About three weeks ago, I had my very first baseline mammogram. My OB/GYN recommended that I select a location that offered digital imaging, and so I did. Had I read this news story beforehand, however, I may have reconsidered and elected a more traditional mammogram. Check it out: "Report: Computers hinder mammogram readings."
Dr. Ferris Hall, who works at Beth Israel Deaconess Medical Center, claims that Medicare pays an extra $20 for mammograms that are read by computer. Hall says this financial incentive "was mandated by a heavily lobbied Congress, despite little evidence-based data in support of its value at the time."
One study, conducted by Dr. Joshua Fenton of the University of California at Davis and colleagues, examined more than 429,000 mammograms. "The research team used mammograms taken from 1998 to 2002 at 43 medical facilities in three states, seven of which switched to computer-aided detection in the middle of the study. With human-read mammograms, 98 out of every 1,000 women were mistakenly told they were free of cancer. When the readings were done with the help of a computer, that number rose to 128 out of 1,000, without significantly increasing the number of tumors that were spotted by X-ray. In addition, the researchers said the computer programs tended to focus on the least-dangerous types of cancers."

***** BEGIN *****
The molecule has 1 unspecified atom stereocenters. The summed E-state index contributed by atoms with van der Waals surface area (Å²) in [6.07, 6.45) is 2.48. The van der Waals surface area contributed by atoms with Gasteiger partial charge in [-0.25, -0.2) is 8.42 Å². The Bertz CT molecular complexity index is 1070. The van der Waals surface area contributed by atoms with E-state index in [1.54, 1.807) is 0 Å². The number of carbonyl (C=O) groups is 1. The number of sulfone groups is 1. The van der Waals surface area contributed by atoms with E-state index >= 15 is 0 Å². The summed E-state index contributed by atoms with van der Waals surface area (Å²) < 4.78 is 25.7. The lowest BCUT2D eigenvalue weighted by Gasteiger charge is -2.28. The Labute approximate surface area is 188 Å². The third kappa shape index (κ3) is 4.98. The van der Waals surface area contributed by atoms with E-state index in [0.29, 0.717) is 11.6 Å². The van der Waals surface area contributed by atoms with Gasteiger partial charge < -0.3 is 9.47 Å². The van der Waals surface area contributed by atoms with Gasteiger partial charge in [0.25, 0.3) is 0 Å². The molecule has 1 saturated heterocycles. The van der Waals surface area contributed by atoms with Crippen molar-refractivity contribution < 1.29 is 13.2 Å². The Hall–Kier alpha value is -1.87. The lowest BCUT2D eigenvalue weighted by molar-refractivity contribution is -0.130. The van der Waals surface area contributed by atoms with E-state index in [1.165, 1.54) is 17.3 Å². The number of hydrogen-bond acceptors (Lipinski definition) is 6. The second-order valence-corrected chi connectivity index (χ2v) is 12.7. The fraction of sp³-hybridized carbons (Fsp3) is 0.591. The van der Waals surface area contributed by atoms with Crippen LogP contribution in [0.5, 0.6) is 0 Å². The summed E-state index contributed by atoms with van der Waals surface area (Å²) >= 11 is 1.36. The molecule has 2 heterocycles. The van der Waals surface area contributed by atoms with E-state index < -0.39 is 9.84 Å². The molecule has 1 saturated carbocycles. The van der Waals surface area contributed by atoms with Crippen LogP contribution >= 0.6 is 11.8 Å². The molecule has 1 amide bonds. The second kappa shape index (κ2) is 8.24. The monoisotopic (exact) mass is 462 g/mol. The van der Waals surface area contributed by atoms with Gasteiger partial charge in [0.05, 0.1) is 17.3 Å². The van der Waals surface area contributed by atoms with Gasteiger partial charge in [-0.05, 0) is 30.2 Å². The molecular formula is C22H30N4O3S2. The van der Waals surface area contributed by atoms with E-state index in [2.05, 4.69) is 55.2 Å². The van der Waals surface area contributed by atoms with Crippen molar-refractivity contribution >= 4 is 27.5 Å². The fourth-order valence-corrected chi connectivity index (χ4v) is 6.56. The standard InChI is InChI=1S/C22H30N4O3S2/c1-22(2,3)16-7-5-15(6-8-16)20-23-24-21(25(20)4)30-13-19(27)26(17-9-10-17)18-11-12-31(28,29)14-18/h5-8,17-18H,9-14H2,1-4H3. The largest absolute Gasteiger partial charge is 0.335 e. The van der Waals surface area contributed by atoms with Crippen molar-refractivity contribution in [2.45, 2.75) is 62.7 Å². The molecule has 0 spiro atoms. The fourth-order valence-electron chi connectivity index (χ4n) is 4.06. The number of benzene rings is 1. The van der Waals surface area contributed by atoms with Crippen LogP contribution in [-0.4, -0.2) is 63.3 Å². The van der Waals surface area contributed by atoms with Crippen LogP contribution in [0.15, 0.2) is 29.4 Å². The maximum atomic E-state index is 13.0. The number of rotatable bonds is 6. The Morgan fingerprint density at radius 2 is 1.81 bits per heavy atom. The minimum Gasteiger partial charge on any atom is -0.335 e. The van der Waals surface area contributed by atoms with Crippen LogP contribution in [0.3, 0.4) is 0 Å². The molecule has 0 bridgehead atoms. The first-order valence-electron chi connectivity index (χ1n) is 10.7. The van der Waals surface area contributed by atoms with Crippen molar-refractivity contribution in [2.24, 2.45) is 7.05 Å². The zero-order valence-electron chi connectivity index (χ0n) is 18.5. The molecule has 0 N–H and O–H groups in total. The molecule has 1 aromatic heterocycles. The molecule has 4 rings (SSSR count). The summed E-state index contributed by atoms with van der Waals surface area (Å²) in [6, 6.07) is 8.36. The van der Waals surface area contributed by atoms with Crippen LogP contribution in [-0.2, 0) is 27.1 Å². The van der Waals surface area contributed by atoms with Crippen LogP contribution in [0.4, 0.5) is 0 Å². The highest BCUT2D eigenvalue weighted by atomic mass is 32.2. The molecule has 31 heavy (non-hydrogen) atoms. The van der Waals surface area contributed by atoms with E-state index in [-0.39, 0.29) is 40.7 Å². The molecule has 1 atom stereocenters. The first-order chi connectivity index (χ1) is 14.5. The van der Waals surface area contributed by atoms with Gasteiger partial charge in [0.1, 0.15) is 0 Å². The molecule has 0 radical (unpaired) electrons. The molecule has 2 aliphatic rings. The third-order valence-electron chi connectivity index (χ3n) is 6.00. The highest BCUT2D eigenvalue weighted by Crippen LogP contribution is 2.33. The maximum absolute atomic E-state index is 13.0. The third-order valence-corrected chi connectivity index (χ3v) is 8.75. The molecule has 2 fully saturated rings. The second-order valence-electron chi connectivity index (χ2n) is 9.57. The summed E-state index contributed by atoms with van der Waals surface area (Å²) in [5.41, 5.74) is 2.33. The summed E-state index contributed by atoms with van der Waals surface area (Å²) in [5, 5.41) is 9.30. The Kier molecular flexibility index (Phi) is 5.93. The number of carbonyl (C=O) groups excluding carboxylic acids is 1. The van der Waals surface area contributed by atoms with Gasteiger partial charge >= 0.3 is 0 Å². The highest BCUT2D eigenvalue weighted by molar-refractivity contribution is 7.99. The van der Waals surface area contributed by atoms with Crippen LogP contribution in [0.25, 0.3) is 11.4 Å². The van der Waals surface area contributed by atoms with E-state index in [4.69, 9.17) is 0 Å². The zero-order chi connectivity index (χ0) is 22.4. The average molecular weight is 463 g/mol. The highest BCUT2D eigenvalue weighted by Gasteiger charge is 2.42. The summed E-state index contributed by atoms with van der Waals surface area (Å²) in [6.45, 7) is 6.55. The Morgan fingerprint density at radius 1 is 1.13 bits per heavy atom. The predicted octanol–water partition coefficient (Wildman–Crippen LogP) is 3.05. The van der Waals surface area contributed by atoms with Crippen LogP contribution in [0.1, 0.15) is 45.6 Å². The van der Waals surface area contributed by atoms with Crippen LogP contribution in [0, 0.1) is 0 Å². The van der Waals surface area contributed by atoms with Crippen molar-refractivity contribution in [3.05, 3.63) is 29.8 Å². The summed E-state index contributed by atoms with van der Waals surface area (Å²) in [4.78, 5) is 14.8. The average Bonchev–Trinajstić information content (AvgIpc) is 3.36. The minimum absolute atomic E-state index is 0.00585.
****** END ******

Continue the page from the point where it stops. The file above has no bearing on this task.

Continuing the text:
Well, do the computers at least cut down on the overall health care cost? Ha! "The researchers also estimated that if every medical center used computer-assisted detection, it would cost the U.S. health care system an extra $550 million, an increase of 18 percent in the cost of doing breast cancer screening exams."
So, let me get this straight... the computers cost more and are less accurate, but the government is offering financial incentives to use computer-aided detection instead of human-read mammograms. Can you make any sense of this?
Sonja Thompson has worked for TechRepublic since October of 1999. She is currently a Senior Editor and the host of the several blogs.